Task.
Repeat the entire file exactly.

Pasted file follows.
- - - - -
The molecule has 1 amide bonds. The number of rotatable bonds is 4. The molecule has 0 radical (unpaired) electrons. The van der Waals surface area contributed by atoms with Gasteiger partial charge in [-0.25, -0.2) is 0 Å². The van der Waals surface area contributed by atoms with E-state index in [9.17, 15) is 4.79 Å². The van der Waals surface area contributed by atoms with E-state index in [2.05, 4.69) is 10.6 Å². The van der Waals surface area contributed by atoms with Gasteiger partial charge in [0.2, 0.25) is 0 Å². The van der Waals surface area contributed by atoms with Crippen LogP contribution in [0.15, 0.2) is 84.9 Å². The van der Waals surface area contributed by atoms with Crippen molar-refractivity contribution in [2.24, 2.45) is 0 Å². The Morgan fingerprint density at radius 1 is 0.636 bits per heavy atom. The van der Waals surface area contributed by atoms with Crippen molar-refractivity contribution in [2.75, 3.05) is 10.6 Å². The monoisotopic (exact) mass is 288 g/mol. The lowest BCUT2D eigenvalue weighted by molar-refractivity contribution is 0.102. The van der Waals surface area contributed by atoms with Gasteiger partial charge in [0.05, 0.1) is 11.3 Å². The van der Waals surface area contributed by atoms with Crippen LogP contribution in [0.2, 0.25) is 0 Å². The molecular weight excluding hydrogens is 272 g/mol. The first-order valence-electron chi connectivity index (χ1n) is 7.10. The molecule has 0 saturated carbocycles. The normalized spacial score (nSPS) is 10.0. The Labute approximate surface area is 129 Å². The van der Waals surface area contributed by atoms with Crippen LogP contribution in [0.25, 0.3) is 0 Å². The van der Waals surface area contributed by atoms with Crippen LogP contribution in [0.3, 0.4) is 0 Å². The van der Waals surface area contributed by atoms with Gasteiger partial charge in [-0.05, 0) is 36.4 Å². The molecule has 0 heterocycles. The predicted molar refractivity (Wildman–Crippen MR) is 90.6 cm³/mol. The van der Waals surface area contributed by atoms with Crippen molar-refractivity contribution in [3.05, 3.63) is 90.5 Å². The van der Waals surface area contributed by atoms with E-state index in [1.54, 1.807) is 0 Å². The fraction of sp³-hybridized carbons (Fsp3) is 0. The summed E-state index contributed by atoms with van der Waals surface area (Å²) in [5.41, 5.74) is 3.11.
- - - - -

The molecule has 1 amide bonds. The number of rotatable bonds is 4. The molecule has 0 radical (unpaired) electrons. The van der Waals surface area contributed by atoms with Gasteiger partial charge in [-0.25, -0.2) is 0 Å². The van der Waals surface area contributed by atoms with E-state index in [9.17, 15) is 4.79 Å². The van der Waals surface area contributed by atoms with E-state index in [2.05, 4.69) is 10.6 Å². The van der Waals surface area contributed by atoms with Gasteiger partial charge in [0.2, 0.25) is 0 Å². The van der Waals surface area contributed by atoms with Crippen LogP contribution in [0.15, 0.2) is 84.9 Å². The van der Waals surface area contributed by atoms with Crippen molar-refractivity contribution in [2.24, 2.45) is 0 Å². The Morgan fingerprint density at radius 1 is 0.636 bits per heavy atom. The van der Waals surface area contributed by atoms with Crippen molar-refractivity contribution in [2.75, 3.05) is 10.6 Å². The monoisotopic (exact) mass is 288 g/mol. The lowest BCUT2D eigenvalue weighted by molar-refractivity contribution is 0.102. The van der Waals surface area contributed by atoms with Gasteiger partial charge in [0.05, 0.1) is 11.3 Å². The van der Waals surface area contributed by atoms with Crippen LogP contribution in [0.2, 0.25) is 0 Å². The molecular weight excluding hydrogens is 272 g/mol. The first-order valence-electron chi connectivity index (χ1n) is 7.10. The molecule has 0 saturated carbocycles. The normalized spacial score (nSPS) is 10.0. The Labute approximate surface area is 129 Å². The van der Waals surface area contributed by atoms with Crippen LogP contribution in [0.25, 0.3) is 0 Å². The van der Waals surface area contributed by atoms with Crippen LogP contribution in [0.3, 0.4) is 0 Å². The van der Waals surface area contributed by atoms with Gasteiger partial charge in [-0.05, 0) is 36.4 Å². The molecule has 0 heterocycles. The predicted molar refractivity (Wildman–Crippen MR) is 90.6 cm³/mol. The van der Waals surface area contributed by atoms with Crippen molar-refractivity contribution in [3.05, 3.63) is 90.5 Å². The van der Waals surface area contributed by atoms with E-state index in [1.54, 1.807) is 0 Å². The fraction of sp³-hybridized carbons (Fsp3) is 0. The summed E-state index contributed by atoms with van der Waals surface area (Å²) in [5.41, 5.74) is 3.11.